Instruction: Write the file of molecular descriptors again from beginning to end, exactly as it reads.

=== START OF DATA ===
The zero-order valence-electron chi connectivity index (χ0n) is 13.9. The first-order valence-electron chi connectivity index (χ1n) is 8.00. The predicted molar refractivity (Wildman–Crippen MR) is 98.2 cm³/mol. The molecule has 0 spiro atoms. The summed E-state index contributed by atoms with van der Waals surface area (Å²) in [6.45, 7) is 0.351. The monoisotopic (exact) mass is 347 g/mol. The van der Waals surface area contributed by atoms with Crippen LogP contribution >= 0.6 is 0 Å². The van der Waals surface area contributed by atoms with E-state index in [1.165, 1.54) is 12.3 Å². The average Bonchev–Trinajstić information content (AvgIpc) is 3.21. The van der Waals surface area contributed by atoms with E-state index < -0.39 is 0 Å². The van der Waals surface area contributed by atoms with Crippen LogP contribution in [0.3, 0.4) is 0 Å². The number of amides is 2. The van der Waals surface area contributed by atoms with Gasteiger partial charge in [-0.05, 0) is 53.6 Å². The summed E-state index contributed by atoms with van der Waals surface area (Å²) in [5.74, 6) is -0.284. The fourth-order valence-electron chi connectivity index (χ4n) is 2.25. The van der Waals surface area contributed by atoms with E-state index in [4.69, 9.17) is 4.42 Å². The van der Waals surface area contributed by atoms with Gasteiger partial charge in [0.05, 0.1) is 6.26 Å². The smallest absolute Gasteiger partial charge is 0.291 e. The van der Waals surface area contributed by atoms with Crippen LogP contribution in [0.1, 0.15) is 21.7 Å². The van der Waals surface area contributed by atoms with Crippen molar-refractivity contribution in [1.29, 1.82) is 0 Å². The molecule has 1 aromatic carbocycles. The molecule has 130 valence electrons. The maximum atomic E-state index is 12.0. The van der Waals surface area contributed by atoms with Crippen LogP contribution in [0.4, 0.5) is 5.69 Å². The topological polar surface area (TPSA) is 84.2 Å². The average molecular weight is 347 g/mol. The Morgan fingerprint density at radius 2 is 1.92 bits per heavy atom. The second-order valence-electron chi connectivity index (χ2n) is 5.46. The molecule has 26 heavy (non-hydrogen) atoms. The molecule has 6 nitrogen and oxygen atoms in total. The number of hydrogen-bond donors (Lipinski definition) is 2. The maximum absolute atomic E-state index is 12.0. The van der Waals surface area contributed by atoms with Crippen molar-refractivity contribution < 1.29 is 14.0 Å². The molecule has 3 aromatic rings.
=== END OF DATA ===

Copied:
The zero-order valence-electron chi connectivity index (χ0n) is 13.9. The first-order valence-electron chi connectivity index (χ1n) is 8.00. The predicted molar refractivity (Wildman–Crippen MR) is 98.2 cm³/mol. The molecule has 0 spiro atoms. The summed E-state index contributed by atoms with van der Waals surface area (Å²) in [6.45, 7) is 0.351. The monoisotopic (exact) mass is 347 g/mol. The van der Waals surface area contributed by atoms with Crippen LogP contribution >= 0.6 is 0 Å². The van der Waals surface area contributed by atoms with E-state index in [1.165, 1.54) is 12.3 Å². The average Bonchev–Trinajstić information content (AvgIpc) is 3.21. The van der Waals surface area contributed by atoms with E-state index < -0.39 is 0 Å². The van der Waals surface area contributed by atoms with Crippen LogP contribution in [0.3, 0.4) is 0 Å². The number of amides is 2. The van der Waals surface area contributed by atoms with Gasteiger partial charge in [-0.05, 0) is 53.6 Å². The summed E-state index contributed by atoms with van der Waals surface area (Å²) in [5.74, 6) is -0.284. The fourth-order valence-electron chi connectivity index (χ4n) is 2.25. The van der Waals surface area contributed by atoms with E-state index in [4.69, 9.17) is 4.42 Å². The van der Waals surface area contributed by atoms with Gasteiger partial charge in [0.05, 0.1) is 6.26 Å². The smallest absolute Gasteiger partial charge is 0.291 e. The van der Waals surface area contributed by atoms with Crippen LogP contribution in [0.1, 0.15) is 21.7 Å². The van der Waals surface area contributed by atoms with Crippen molar-refractivity contribution in [1.29, 1.82) is 0 Å². The molecule has 1 aromatic carbocycles. The molecule has 130 valence electrons. The maximum atomic E-state index is 12.0. The van der Waals surface area contributed by atoms with Crippen LogP contribution in [0.4, 0.5) is 5.69 Å². The topological polar surface area (TPSA) is 84.2 Å². The average molecular weight is 347 g/mol. The Morgan fingerprint density at radius 2 is 1.92 bits per heavy atom. The second-order valence-electron chi connectivity index (χ2n) is 5.46. The molecule has 26 heavy (non-hydrogen) atoms. The molecule has 6 nitrogen and oxygen atoms in total. The number of hydrogen-bond donors (Lipinski definition) is 2. The maximum absolute atomic E-state index is 12.0. The van der Waals surface area contributed by atoms with Crippen molar-refractivity contribution < 1.29 is 14.0 Å². The molecule has 3 aromatic rings.